About one in six patients undergoing hernia repair require reoperation within 10 years, according to a new research letter published March 1 in JAMA. Patients who underwent minimally invasive hernia repair had a higher incidence of reoperation than those who underwent open repairs.
In the United States, surgeons perform more than 1 million hernia repairs each year, according to US Food and Drug Administration. Despite hernias being such a common condition, it is “not at the forefront of many research agendas,” senior author Dana Telem, MD, an associate professor and section chief of general surgery at University of Michigan Health in Ann Arbor, told Medscape Medical News.
While many surgical outcomes are measured within 30 days of operation, recurrences generally happen within 2 to 5 years after repair, she said. The last study that looked at reoperations for hernia repair at 10 years was published in 2003 and found that about 20% of patients needed surgery for reoccurrence over a decade. “We don’t really have a good understanding of what happened after these operations,” she explained. “Without knowing that piece, it is hard to go back retrospectively and understand what is the right operation for the right person at the right time.”
To understand rates of reoperation for hernia reoccurrence in today’s U.S. population of older adults, Telem and colleagues sorted through Medicare claims data to find adult patients who had undergone ventral or incisional and umbilical hernia repair from January 1, 2007 through December 31, 2018. They identified a total of 175,735 patients, 162,292 that underwent ventral or incisional hernia repair and 13,443 that underwent umbilical hernia repair. The average age of patients was 68.9, and 39.2% were men. Most patients were White (87.2%), 8.1% were Black, 1.9% were Hispanic, and 0.5% were Asian. Median follow-up was 5.3 years.
Over the 10-year study period, 25,061 patients required reoperation for hernia recurrence with an adjusted cumulative incidence of 16.1% (95% CI, 16.1% – 16.2%). Patients who underwent open repair had lower incidence of recurrence over 10 years than those who underwent minimally invasive repair for all hernia types (Table 1).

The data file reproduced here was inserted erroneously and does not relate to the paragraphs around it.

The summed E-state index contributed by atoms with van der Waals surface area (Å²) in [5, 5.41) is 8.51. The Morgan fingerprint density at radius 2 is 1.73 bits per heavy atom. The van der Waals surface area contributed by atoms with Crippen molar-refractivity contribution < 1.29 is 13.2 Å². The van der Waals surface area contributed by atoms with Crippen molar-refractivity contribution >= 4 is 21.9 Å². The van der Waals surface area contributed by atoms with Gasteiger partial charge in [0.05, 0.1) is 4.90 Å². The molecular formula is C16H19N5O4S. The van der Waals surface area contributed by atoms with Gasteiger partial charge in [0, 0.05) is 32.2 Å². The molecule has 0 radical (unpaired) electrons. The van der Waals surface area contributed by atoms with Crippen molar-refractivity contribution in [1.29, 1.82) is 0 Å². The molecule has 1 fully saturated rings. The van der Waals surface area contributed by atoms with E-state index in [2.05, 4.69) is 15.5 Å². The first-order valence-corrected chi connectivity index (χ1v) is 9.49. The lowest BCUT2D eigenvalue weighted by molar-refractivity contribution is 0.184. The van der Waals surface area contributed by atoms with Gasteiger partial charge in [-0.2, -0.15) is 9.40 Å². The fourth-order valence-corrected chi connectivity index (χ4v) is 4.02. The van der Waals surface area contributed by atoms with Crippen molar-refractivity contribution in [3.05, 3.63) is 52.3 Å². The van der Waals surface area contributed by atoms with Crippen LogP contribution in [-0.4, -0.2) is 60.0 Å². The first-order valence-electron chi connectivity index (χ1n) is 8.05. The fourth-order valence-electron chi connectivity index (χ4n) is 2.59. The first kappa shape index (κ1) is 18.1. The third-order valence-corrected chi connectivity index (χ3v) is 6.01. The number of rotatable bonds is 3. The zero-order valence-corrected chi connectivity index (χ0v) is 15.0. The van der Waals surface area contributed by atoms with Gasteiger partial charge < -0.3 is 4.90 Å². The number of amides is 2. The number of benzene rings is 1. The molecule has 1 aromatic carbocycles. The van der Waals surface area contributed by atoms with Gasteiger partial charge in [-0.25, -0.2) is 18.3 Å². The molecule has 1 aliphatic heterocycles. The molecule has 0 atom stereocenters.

Table 1. Percentage of Reoperations Over 10 years
|Ventral or incisional repair||18.8% (95% CI, 18.7% – 18.8%)||16.0% (95% CI, 15.9% – 16.0%)|
|Umbilical repair||14.5% (95% CI, 14.5% – 14.6%)||12.3% (95% CI, 12.2% – 12.3%)|
While it appears that hernia recurrence and operation have only marginally improved from 2003 to today, Vedra Augenstein, MD, an associate professor of surgery at the Atrium Health General & Complex Abdominal Surgery facility in Charlotte, North Carolina, suspects there is more to the story. “I think the reason it hasn’t gotten a whole lot better is just because we are operating on much tougher cases than we used to,” she told Medscape. “The way we are fixing hernias has changed and patients are being optimized differently.” Augenstein was not involved with the research.
To better understand how recurrence has changed over time, there needs to be more data about the comorbidities of patients, the techniques employed, and the meshes used in these surgeries, she said. Those numbers are not available in the published JAMA research letter, but Telem and colleagues will be submitting an article about this work with greater details.
Augenstein was also surprised that minimally invasive surgeries had higher incidences of reoperation for recurrence compared to open hernia surgeries. “I would think that patients who had minimally invasive repairs would actually have a lower chance of having postoperative complications because of wound issues,” she said. “Literature has shown that the recurrence rate is lower [in minimally invasive surgeries] because of fewer surgical site infections.”
While Telem also considers this research letter to be the first step in understanding modern hernia surgery outcomes, it is also a reminder that there is room for improvement in hernia repair surgeries. This includes advising patients on risk factors that may make them more likely to have a hernia recurrence, such as obesity, smoking, and diabetes, she added. “If we know it’s not a perfect science, then we have to do everything that we can upfront to help those numbers.”
Telem has reported receiving grants from the Agency for Healthcare Research and Quality and consulting fees from Medtronic. Augenstein has reported consulting for Intuitive Surgical, Medtronic, Allergan, Acelity, Vicarious Surgical, and Bard Pharmaceuticals and has received honoraria for speaking for Medtronic, Allergan, Intuitive Surgical, Acelity, and WL Gore.
JAMA. Published online March 1, 2022. Reserach letter
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